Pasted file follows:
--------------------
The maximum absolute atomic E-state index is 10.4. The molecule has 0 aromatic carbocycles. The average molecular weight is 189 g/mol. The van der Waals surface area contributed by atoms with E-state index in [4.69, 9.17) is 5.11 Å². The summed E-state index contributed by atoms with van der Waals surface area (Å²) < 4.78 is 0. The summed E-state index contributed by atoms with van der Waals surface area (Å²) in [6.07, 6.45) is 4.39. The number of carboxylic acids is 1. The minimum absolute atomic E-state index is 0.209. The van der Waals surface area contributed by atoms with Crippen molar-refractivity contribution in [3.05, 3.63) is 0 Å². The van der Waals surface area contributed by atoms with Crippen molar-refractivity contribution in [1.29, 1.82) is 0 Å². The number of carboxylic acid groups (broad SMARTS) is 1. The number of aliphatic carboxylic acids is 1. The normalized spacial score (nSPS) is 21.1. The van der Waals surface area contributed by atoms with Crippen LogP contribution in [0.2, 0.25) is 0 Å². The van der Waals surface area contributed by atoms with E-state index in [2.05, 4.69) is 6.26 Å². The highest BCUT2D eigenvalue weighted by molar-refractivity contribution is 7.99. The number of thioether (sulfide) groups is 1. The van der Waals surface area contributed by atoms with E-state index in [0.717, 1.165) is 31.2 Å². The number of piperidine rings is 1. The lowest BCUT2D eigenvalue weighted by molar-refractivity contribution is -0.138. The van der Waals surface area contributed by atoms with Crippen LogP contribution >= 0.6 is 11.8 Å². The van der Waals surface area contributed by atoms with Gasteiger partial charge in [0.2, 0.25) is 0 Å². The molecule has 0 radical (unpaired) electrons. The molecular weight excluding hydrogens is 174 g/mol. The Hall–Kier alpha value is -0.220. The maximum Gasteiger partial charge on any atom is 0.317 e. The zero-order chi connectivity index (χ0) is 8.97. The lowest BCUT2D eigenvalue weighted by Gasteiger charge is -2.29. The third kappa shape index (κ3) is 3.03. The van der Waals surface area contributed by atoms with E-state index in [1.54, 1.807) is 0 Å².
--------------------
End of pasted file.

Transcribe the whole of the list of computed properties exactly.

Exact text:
The maximum absolute atomic E-state index is 10.4. The molecule has 0 aromatic carbocycles. The average molecular weight is 189 g/mol. The van der Waals surface area contributed by atoms with E-state index in [4.69, 9.17) is 5.11 Å². The summed E-state index contributed by atoms with van der Waals surface area (Å²) < 4.78 is 0. The summed E-state index contributed by atoms with van der Waals surface area (Å²) in [6.07, 6.45) is 4.39. The number of carboxylic acids is 1. The minimum absolute atomic E-state index is 0.209. The van der Waals surface area contributed by atoms with Crippen molar-refractivity contribution in [3.05, 3.63) is 0 Å². The van der Waals surface area contributed by atoms with Crippen molar-refractivity contribution in [1.29, 1.82) is 0 Å². The number of carboxylic acid groups (broad SMARTS) is 1. The number of aliphatic carboxylic acids is 1. The normalized spacial score (nSPS) is 21.1. The van der Waals surface area contributed by atoms with Crippen LogP contribution in [0.2, 0.25) is 0 Å². The van der Waals surface area contributed by atoms with E-state index in [2.05, 4.69) is 6.26 Å². The highest BCUT2D eigenvalue weighted by molar-refractivity contribution is 7.99. The number of thioether (sulfide) groups is 1. The van der Waals surface area contributed by atoms with E-state index in [0.717, 1.165) is 31.2 Å². The number of piperidine rings is 1. The lowest BCUT2D eigenvalue weighted by molar-refractivity contribution is -0.138. The van der Waals surface area contributed by atoms with Crippen LogP contribution >= 0.6 is 11.8 Å². The van der Waals surface area contributed by atoms with Gasteiger partial charge in [0.2, 0.25) is 0 Å². The molecule has 0 radical (unpaired) electrons. The molecular weight excluding hydrogens is 174 g/mol. The Hall–Kier alpha value is -0.220. The maximum Gasteiger partial charge on any atom is 0.317 e. The zero-order chi connectivity index (χ0) is 8.97. The lowest BCUT2D eigenvalue weighted by Gasteiger charge is -2.29. The third kappa shape index (κ3) is 3.03. The van der Waals surface area contributed by atoms with E-state index in [1.54, 1.807) is 0 Å².